University of Calgary

Education grad lets bursary steer her north to parts unknown

UToday HomeJune 12, 2013

By Betty Rice

Alyssa Stacy will receive a Bachelor of Education during convocation ceremonies today at the University of Calgary.Alyssa Stacy will receive a Bachelor of Education during convocation ceremonies today at the University of Calgary.As Alyssa Stacy receives her Bachelor of Education degree today, she does it with the knowledge that she has a one hundred per cent chance of landing a job.

The thing is, she doesn’t know where that job will be just yet.

Stacy accepted an Alberta Northern Bursary, which funded her studies. In turn, she has agreed to teach in a northern Alberta community for the first years of her practice.

Each fall, the Northern Alberta Development Council accepts applications for new teachers. If a student is accepted into the program, he or she receives funding to finish their degree. In accepting the bursary, the student commits to two to three years teaching in a northern community.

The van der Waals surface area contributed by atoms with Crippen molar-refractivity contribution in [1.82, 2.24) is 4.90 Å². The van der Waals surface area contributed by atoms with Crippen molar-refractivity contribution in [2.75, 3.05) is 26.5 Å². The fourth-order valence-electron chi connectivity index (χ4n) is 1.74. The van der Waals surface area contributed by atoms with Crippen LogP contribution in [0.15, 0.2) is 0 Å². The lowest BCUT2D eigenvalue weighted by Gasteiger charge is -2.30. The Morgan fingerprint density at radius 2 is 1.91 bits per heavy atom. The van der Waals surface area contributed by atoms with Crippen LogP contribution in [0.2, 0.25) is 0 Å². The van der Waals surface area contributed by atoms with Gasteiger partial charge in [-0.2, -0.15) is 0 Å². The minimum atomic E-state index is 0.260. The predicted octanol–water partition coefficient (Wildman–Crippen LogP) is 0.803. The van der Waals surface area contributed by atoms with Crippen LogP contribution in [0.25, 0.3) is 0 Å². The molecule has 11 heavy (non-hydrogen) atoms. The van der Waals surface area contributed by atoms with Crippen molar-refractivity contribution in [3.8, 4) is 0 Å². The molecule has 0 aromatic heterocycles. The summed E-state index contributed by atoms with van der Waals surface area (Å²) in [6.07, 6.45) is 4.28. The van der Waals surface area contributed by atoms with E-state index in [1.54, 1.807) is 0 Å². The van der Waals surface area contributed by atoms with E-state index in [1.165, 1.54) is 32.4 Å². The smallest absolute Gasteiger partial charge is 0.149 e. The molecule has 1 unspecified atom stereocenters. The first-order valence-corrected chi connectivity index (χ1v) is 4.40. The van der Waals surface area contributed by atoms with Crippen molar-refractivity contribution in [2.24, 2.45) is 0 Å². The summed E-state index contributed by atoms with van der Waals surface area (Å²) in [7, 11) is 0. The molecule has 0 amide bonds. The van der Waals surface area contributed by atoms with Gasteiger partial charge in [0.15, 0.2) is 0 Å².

“On the application they look to see what experience you have in the north, what your area of specialty is, and the reasons why you would want to work up north to see if you would be a good fit,” explains Stacy.

Last summer I worked in a First Nations Community in northern Alberta and I did not know which community I was going to work and live until a few days before I had to arrive. So I know that I can handle dealing with the unknown.”

In addition to her studies in the Faculty of Education, Stacy has served as vice-president of the Education Students’ Association, vice-president (academic) of the Students’ Union, and as a leadership ambassador at the Student Success Centre. It’s clear that leadership is a role that suits her well, and it’s a trait that will serve her in her teaching career.

Stacy says she’s also aware of some of the limitations — and opportunities — that exist in the north and feels she’s prepared to make the adjustment.

“Living in the north has been a passion and a goal of mine ever since my first degree in development studies, where I learned about different northern communities and their various strengths and struggles.”

Stacy’s advice to others who are thinking about the Northern Bursary is to not consider the north just because of the surety of work or for the northern allowance pay that is often offered in some remote communities, or simply for the bursary money.

“Pursue a career in northern Alberta or northern Canada to learn a new way of life and to provide a skill set that you think would be beneficial for the community you want to work in. And most importantly, if you do decide to work in the north, don’t be an outsider in the community, but be a part of it — and not just the school community.”


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